Clinicians from across the UK have now embarked on the world's first trial to investigate whether cannabis derivatives could play a role in slowing the progression of multiple sclerosis.
Evidence suggests that cannabis extracts may play a role in relieving the symptoms of MS, but previous trials led by Professor John Zajicek, of Peninsula Medical School and Derriford Hospital, also found evidence to suggest that one particular part of cannabis, called THC, might slow the development of the disease.
Now Professor Zajicek is leading a new three year study, funded by a £2 million grant from the Medical Research Council, with support from the MS Society, the MS Trust, and Peninsula Medical School, to evaluate whether the compound could be used as a treatment to slow the progression of disability.
Professor John Zajicek said: "This trial will build on our previous study which, coupled with our work in the laboratory, suggested that THC could have a protective effect on nerves.
Multiple Sclerosis is a very unpredictable disease. Currently there are few medicines which are effective in treating MS and none have been shown to have any effect in the progressive stages of the disease. If this study demonstrates that cannabinoids do have a longer term effect on the progression of disability, there are potentially far-reaching implications, not only for the health of people with MS, but also for those with other neurodegenerative conditions."
He continues: "We are looking to recruit 500 patients with progressive MS through 30 centres across the UK which will administer the drug and monitor patients progress through clinical measurements and questionnaires.
We hope that this study will further our understanding of the use of cannabinoids as a therapeutic treatment for MS."
The research follows on from a previous trial carried out by the same team, which focused on testing the symptomatic benefit from cannabinoids over a 15-week and 12-month period. While this study was taking place, experimental evidence came to light to suggest that delta9-THC, one of the drugs being tested, may have the potential to protect nerve cells.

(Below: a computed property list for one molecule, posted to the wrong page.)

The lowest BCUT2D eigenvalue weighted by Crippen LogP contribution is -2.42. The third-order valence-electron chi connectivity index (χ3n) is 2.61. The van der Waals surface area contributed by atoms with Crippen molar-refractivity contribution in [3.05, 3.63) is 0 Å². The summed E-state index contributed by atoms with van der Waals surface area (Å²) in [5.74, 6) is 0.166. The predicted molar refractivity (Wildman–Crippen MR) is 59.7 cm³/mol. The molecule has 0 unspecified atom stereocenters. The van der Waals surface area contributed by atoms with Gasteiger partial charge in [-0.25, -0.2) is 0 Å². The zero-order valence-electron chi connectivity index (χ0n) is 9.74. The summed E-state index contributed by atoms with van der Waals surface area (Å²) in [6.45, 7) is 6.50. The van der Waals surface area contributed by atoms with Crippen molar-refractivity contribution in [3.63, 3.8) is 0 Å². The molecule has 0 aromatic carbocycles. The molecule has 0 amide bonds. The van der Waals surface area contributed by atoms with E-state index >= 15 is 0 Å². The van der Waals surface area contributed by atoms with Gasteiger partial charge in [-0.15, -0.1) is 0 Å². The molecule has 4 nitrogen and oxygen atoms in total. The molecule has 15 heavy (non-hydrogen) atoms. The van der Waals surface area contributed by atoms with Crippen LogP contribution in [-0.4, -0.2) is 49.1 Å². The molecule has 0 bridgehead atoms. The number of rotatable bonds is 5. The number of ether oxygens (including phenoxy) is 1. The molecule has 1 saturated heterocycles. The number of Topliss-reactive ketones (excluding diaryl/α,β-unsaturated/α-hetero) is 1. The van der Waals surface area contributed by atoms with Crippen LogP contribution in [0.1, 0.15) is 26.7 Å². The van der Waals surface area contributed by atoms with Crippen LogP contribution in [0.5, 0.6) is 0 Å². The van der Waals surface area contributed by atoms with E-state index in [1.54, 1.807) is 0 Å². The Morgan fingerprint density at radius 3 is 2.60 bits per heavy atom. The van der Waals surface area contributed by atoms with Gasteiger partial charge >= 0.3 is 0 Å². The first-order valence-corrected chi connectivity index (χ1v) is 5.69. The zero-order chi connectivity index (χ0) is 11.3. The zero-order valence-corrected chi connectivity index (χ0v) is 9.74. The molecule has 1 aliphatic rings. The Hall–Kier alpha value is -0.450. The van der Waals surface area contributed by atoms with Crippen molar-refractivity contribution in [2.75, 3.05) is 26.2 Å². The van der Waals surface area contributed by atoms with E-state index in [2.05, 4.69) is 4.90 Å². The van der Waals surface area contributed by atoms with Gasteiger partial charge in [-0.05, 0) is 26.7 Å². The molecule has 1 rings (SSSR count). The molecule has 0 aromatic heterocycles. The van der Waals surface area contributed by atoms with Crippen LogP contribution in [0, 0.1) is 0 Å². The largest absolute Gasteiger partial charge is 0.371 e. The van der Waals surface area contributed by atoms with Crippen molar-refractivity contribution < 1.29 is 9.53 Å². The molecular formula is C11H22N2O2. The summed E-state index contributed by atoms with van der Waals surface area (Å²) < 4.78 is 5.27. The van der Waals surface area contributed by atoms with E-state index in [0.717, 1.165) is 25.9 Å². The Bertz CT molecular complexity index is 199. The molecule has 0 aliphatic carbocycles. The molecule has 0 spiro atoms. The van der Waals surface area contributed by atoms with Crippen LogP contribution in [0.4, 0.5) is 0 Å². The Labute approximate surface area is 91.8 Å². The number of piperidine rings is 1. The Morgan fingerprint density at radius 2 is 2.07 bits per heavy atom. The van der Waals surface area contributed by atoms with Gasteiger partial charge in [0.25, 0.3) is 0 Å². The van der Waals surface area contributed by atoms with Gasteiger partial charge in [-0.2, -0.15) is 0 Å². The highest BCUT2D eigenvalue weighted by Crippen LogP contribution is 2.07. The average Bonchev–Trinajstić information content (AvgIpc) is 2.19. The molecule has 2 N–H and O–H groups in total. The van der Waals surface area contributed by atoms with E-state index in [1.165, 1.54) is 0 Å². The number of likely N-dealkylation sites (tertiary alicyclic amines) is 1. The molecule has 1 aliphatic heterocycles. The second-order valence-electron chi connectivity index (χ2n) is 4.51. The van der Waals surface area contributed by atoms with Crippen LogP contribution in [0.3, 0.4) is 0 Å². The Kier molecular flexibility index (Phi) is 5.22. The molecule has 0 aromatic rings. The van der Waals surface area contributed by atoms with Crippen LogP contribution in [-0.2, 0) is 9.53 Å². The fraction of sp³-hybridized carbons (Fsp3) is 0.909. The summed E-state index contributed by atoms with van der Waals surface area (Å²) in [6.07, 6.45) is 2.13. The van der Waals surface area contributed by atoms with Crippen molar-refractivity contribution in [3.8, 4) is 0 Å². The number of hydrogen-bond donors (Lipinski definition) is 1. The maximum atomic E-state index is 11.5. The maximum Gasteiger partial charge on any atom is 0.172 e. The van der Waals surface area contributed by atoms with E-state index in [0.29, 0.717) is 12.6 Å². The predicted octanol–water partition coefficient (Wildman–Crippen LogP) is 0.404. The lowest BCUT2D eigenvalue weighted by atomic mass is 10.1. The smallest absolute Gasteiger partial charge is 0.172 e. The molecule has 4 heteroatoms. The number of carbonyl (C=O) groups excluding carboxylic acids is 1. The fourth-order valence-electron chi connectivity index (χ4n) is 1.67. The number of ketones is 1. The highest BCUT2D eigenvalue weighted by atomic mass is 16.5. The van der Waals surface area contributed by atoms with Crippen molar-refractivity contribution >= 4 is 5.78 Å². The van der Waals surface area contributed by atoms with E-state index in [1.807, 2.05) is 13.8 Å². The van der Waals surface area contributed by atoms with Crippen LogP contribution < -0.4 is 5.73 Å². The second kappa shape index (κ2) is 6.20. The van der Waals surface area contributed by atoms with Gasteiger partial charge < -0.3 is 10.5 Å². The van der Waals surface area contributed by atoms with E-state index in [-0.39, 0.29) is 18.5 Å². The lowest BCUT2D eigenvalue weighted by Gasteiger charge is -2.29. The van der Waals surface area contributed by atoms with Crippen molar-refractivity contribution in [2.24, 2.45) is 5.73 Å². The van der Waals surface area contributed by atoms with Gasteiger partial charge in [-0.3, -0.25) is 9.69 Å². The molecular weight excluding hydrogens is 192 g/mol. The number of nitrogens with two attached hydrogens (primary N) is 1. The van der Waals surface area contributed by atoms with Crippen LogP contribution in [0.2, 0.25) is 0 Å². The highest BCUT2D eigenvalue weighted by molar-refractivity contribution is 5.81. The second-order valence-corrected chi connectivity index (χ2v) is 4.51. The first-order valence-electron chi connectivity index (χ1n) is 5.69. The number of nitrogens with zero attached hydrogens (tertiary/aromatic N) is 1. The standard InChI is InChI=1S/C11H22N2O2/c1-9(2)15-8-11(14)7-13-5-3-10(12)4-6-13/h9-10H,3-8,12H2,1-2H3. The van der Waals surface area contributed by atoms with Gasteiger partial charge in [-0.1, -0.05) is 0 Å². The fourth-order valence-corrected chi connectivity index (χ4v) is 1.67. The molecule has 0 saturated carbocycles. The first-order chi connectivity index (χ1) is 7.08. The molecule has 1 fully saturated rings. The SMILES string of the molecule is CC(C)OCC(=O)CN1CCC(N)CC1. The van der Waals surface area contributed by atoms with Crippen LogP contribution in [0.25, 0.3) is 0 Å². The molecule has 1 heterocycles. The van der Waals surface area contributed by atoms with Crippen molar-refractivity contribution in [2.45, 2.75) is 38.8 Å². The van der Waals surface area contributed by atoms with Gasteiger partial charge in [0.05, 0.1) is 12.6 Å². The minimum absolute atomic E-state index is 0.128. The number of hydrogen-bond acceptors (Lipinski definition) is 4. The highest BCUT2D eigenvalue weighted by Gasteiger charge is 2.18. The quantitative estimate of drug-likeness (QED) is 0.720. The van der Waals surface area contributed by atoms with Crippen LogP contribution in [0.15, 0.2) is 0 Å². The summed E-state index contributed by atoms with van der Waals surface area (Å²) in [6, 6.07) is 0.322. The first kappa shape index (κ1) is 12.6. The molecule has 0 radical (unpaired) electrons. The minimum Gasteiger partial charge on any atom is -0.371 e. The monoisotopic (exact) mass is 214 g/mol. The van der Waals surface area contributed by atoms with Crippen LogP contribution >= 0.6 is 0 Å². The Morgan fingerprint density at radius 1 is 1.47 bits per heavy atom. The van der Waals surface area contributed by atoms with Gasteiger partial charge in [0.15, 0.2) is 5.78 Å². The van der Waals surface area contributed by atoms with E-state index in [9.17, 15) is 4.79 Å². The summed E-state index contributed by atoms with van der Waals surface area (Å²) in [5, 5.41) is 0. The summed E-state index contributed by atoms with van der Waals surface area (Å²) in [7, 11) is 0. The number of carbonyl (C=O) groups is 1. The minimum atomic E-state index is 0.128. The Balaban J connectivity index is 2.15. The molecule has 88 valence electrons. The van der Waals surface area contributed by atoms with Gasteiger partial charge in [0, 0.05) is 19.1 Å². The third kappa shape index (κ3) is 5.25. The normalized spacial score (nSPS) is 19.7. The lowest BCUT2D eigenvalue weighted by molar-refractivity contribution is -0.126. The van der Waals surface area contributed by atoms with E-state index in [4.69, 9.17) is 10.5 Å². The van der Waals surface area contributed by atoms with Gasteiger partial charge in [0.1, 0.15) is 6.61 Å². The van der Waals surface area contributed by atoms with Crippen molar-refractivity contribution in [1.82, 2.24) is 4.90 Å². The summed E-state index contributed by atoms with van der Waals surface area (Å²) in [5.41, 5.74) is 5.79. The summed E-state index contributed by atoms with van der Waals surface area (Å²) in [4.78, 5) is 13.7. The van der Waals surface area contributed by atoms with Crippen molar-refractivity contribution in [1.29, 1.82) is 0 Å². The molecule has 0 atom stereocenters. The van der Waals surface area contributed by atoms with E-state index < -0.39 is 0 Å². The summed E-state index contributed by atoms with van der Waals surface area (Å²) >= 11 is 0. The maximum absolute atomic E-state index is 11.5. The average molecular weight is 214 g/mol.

The study is taking place in collaboration with Professor Alan Thompson at the National Hospital for Neurology and Neurosurgery (part of University College London Hospitals NHS Foundation Trust) and Institute of Neurology, University College London and 30 neurology and rehabilitation centres across the UK.
Participants are still required for the trial, anyone interested in taking part should call 0800 0153430 or email [email protected]
Around 85,000 people in the UK have MS which is a chronic disease of the nervous system and is the result of damage to myelin - a protective sheath surrounding nerve fibres of the central nervous system. When myelin is damaged, this interferes with messages between the brain and other parts of the body. More progressive forms of MS are thought to result from damage to nerve fibres. MS can affect any part of the central nervous system, often causing difficulties with walking, vision, sensation and balance.
The drug has been developed by Insys Therapeutics in the USA who donated tablets which will be centrally distributed from Derriford Hospital in Plymouth.